For 18th year, U.S. Conference of Mayors releases annual report, forecasts growth of cities and metro regions


Washington, D.C. – Today, the U.S. Conference of Mayors (USCM) released its 18th annual report and forecast on U.S. Metro Economies, showing that cities and metro regions continue to be the engines of U.S. economic growth. In 2018, these areas were home to 85.9% of the nation’s population and 91.1% of real gross domestic product (GDP). The influence and contribution of metro economies to U.S. economic growth increased for the fifth consecutive year.

Compared to 2017, metro regions’ share of total employment increased to 88.1%, adding 2.1 million jobs or 94% of all U.S. job gains. The U.S. Metro/City share of U.S. total personal income, 89.3%, and wage income, 91.8%, also continued to increase. The full report, conducted by IHS Markit, can be found here, along with its key findings here.

“This report paints the picture that our cities and metro regions are the clear drivers of the U.S. economy, personal income, and wage growth. Our metro economies enable America to lead the global economy, and we must continue to empower them with policies that foster innovation and inclusivity. Together, we can make smart investments in job training and housing that will keep firing the engines of our cities’ growth,” said USCM President Bryan K. Barnett, Mayor of Rochester Hills (MI).

“Our cities need to continuously innovate in order to thrive. In Columbus, we have implemented policies to drive sustainable economic development,” said Andrew J. Ginther, Mayor of Columbus (OH) and Chair of the Council on Metro Economies and the New American City. “Since 2010, we have led Ohio in job gains, seeing 16% growth. This shows that Washington could stand to learn a thing or two from America’s cities.”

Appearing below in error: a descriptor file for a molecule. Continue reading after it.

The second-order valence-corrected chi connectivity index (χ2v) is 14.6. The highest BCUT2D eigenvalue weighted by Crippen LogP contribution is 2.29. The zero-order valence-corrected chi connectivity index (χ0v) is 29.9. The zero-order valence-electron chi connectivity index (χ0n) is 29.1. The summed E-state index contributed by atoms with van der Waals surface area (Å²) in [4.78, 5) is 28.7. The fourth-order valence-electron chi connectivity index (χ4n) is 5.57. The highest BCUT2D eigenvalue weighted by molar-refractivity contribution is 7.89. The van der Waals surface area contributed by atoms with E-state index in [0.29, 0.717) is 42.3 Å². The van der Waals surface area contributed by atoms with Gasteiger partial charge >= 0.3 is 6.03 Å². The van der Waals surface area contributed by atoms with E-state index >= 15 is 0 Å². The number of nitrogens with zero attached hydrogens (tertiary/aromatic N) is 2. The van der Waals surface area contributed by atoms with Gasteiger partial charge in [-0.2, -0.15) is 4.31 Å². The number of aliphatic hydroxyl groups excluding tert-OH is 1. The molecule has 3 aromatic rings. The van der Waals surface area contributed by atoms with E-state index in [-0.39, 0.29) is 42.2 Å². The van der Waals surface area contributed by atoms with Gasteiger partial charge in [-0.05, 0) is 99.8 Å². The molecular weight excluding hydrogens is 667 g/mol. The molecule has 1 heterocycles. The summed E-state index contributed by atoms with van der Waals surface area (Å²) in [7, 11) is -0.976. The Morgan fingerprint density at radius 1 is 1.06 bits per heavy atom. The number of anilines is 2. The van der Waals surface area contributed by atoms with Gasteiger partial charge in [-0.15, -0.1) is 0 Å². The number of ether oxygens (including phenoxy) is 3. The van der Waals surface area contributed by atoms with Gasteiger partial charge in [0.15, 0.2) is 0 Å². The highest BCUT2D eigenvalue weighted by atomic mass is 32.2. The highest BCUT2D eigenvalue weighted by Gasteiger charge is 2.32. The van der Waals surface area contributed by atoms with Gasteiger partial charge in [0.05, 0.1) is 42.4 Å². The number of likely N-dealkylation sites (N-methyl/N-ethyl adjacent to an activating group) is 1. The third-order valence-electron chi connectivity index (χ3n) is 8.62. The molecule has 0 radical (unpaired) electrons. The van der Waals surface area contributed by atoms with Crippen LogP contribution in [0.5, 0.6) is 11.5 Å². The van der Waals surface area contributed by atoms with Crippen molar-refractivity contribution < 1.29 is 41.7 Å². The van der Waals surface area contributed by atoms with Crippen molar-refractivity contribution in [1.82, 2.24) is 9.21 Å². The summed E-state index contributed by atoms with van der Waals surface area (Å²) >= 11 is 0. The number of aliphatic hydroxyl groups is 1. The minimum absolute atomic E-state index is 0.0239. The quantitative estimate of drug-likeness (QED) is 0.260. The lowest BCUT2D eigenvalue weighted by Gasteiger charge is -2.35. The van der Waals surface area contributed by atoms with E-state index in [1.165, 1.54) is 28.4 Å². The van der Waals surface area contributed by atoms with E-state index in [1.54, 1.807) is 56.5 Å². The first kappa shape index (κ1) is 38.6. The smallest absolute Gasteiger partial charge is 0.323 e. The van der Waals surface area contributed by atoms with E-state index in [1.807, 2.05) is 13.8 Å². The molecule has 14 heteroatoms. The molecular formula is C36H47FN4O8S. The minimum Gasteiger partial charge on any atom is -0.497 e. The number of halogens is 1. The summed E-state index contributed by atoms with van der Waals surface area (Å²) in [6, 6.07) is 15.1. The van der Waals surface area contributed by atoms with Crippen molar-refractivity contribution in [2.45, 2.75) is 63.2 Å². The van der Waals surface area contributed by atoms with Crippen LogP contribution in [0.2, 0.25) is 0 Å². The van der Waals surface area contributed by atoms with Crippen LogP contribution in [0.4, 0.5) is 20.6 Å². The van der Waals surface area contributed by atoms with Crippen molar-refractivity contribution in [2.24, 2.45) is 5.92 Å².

“For 18 years we have continued to show that it is the cities and the metro economic engines of the United States that are driving the national economy,” said Tom Cochran, USCM CEO and Executive Director. “With all due respect to the states, the financial strength of our cities and metro economies will continue to outpace states and many nations. While Washington is divided, stalemated on providing many economic tools and policies needed, mayors today are joined at the hip with the business community, all working together.  Wherever America’s economy is going, and wherever it is today, it is because of the bipartisan, robust financial energy of mayors and metro city leadership across our nation.”

Key findings of the report include:

U.S. Metro Performance in 2018

  • Metropolitan areas dominated US economic growth in 2018 and continue to drive the US economy.
  • They were home to 85.9% of the nation’s population, 91.1% of real gross domestic product (GDP).
  • US Metro share of total employment increased to 88.1% as metros added 2.1 million jobs, accounting for 94% of all US job gains.
  • The metro shares of US total personal income, 89.3%, and wage income, 91.8%, also increased again in 2018.
  • Many US metros have larger economies than states. New York’s gross metropolitan product (GMP), the largest among metros at $1.85 trillion, exceeds the Gross State Product (GSP) of Texas, and Los Angeles’s exceeds that of Florida, the fourth-ranked state in GSP.
  • The GMP of 38 US metros each surpassed $100 billion in 2018, and we project that Virginia Beach-Norfolk-Newport News will as well in 2019.
  • Comparing metro economies to the nations of the world provides further evidence of the importance of US metros as drivers of the global economy. New York’s GMP would rank 10th among the nations of the world, ahead of Canada and Russia. Twelve of the world’s 50 highest-producing economies are US metropolitan areas.

Employment and GDP Forecast

  • As US unemployment falls to 3.5% in 2019, 75 metros (19.7%) will have rates less than 3%, and 252 (66.1%) will have unemployment rates under 4%. Real GMP growth will exceed 3% in 112 metros (29.4%) in 2019, but in only 18 metros in 2020 (4.7%).
  • Real GDP growth is projected to slow from 2.9% in 2018 to 2.3% in 2019, 2.1% in 2020, and 1.9% in 2021.
  • The downshift in GDP growth is expected to contribute to a continued slowing trend in employment gains. We forecast total US employment growth of 1.5% in 2019, down from 1.7% in 2018. In 2020, job gains will slow further, to 1.2%.